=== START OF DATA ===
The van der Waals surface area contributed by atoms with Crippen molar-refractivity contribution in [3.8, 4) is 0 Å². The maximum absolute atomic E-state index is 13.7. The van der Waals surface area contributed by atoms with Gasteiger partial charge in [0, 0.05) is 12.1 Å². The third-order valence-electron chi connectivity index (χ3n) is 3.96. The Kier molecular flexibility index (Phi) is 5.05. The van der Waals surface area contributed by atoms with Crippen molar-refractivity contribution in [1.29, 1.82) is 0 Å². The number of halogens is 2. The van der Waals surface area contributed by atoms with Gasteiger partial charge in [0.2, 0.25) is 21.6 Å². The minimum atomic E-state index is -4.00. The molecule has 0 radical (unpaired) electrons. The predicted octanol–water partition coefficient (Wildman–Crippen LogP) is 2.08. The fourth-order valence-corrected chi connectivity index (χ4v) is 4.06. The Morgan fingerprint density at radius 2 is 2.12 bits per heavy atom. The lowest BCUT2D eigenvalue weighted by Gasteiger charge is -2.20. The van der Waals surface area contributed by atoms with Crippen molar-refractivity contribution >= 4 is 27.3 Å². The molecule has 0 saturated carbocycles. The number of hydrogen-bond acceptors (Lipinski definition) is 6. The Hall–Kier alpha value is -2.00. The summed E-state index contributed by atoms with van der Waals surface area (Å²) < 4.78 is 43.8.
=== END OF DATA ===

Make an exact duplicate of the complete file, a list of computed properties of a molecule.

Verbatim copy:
The van der Waals surface area contributed by atoms with Crippen molar-refractivity contribution in [3.8, 4) is 0 Å². The maximum absolute atomic E-state index is 13.7. The van der Waals surface area contributed by atoms with Gasteiger partial charge in [0, 0.05) is 12.1 Å². The third-order valence-electron chi connectivity index (χ3n) is 3.96. The Kier molecular flexibility index (Phi) is 5.05. The van der Waals surface area contributed by atoms with Crippen molar-refractivity contribution in [1.29, 1.82) is 0 Å². The number of halogens is 2. The van der Waals surface area contributed by atoms with Gasteiger partial charge in [0.2, 0.25) is 21.6 Å². The minimum atomic E-state index is -4.00. The molecule has 0 radical (unpaired) electrons. The predicted octanol–water partition coefficient (Wildman–Crippen LogP) is 2.08. The fourth-order valence-corrected chi connectivity index (χ4v) is 4.06. The Morgan fingerprint density at radius 2 is 2.12 bits per heavy atom. The lowest BCUT2D eigenvalue weighted by Gasteiger charge is -2.20. The van der Waals surface area contributed by atoms with Crippen molar-refractivity contribution >= 4 is 27.3 Å². The molecule has 0 saturated carbocycles. The number of hydrogen-bond acceptors (Lipinski definition) is 6. The Hall–Kier alpha value is -2.00. The summed E-state index contributed by atoms with van der Waals surface area (Å²) < 4.78 is 43.8.